The Changing Face of Shipping

Image

CDG is an English law firm based in the City of London and provides a range of services to the shipping and oil and gas sectors. Founded in 1996, CDG has built a reputation as one of the UK’s leading practitioners of maritime and energy law, with particular expertise in shipbuilding and offshore construction, ship conversion and repair, asset finance (including PE), drilling and other offshore services. We spoke to Matt Hannaford, from CDG’s maritime finance and projects team about the current state of the shipping sector and the challenges this presents to the law firms working to support the industry.

There is certainly overcapacity of tonnage in many sectors of the shipping industry, and a glance at the world newbuilding order book underlines that, without a significant upturn in both trading demand and the rate of extraction from the market of older tonnage, this situation will prevail for some time to come. As for all the other stakeholders in the shipping and offshore energy sectors, it will be a case of the survival of the fittest and this maxim will become increasingly relevant the longer the situation persists.

I do not believe that it is realistic or, arguably, desirable, to seek to limit orders of new ships. Rather, focus should be placed on reducing the amount of older tonnage. There has already been a significant push in recent years to promote the construction of (or conversion to) safer and greener ships and this has led inevitably to certain tonnage being scrapped. However, the imposition of any such regulatory initiatives must take into account the cost to be borne by the ship owners and charterers.

Overcapacity is just one of the many realities facing businesses in the shipping industry. Other factors include consolidation, contraction of traditional debt financing (and the corresponding increase in alternative sources of funding such as private equity) and a consequential widening of the gap between the “haves” and the “have nots”. This last point is reflected also in the legal sector as law firms must evolve to be able to meet their clients’ needs in an increasingly complex and sophisticated environment. The challenges and the opportunities this presents are two sides of the same coin.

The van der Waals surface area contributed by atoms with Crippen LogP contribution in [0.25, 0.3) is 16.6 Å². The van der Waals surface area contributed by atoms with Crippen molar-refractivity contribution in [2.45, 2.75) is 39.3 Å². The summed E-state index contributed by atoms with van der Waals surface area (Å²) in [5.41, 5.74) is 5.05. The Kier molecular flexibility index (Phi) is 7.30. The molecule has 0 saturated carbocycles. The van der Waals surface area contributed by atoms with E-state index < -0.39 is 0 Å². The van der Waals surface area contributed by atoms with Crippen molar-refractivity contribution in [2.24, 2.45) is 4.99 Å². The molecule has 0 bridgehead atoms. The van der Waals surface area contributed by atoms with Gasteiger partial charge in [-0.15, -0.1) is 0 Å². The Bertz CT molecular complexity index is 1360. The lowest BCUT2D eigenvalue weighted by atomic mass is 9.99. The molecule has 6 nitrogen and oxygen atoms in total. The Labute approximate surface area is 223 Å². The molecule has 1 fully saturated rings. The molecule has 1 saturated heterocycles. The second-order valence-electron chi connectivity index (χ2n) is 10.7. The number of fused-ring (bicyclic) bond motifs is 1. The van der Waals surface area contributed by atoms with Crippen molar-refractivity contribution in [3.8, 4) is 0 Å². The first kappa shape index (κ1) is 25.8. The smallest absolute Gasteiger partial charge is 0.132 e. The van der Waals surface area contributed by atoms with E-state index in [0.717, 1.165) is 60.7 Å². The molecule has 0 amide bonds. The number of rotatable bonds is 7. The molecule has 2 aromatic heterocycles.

For CDG success has come from doing work at which we excel (and not being tempted to stray into other areas despite the perceived short-term attraction).This requires discipline and management but, in the long run, it pays dividends in the form of market recognition. Sustaining and improving the standard of service involves three simple steps; first, ask your clients what they want from you; second, listen to what they tell you; and third, explore ways to achieve it. If you ask in-house counsel they frequently observe that it’s at the second step that their external counsel often falter.
From our experience, every client is different and has their own specific needs. Indeed this may be true of individuals within a single client entity. A CFO of a shipping company may only want to talk to a senior partner on high level matters; his in-house counsel may want a sounding board and to be kept appraised of (relevant) changes in the law which may not come so quickly to his or her attention. The shipowner’s technical representative as the shipyard might need the lawyer to fly to the yard at short notice to support at a meeting with the builder. The key question is whether or not what we are doing is (and is recognised by the client as) value-adding.

CDG is a modern law firm but its culture is firmly that of a law firm rather than a corporate provider of legal services. In part, this is a consequence of its size but, more than that, it reflects how specialist we are. Many firms talk about having an “open door” policy: we have a “no door” policy; namely, we sit in an open-plan office and if someone has a sensitive (or loud) call to make they can retire to a break-out room and find a door to close.

What separates us from our competitors is our focus on specific disciplines within the shipping and offshore sectors. For nearly 20 years CDG has been developing and refining its reputation as a law firm of excellence in the fields of shipbuilding and offshore construction (our Senior Partner, Simon Curtis quite literally writes the book on this area of law), ship finance, drilling projects and the sale and purchase of second hand tonnage. Whether it is a ship owner involved in a complex dispute or a private equity fund embarking on a large-scale investment project, the primary requirement (and our aim) for the provision of external legal support is the same - legal expertise, industry knowledge and a solution based approach.

Despite some of the setbacks happening in the shipping industry, we are optimistic about the future. For the remainder of 2015 and beyond we have an excellent pipeline of challenging and interesting work for similarly challenging and interesting clients. The primary philosophy behind our business model remains sound for the time being but we are very conscious of the danger of resting on our laurels so we must challenge and adapt it continually to reflect changes to the market and, crucially, to our clients’ ever-evolving needs.

Name: Matt Hannaford, Partner
Company: Curtis Davis Garrard LLP
Address: 29 Ludgate Hill London EC4M 7JR
Telephone: 44 020 8734 2800
Web: www.cdg.co.uk

Share this page:
Copyright Acquisition Intl. 2016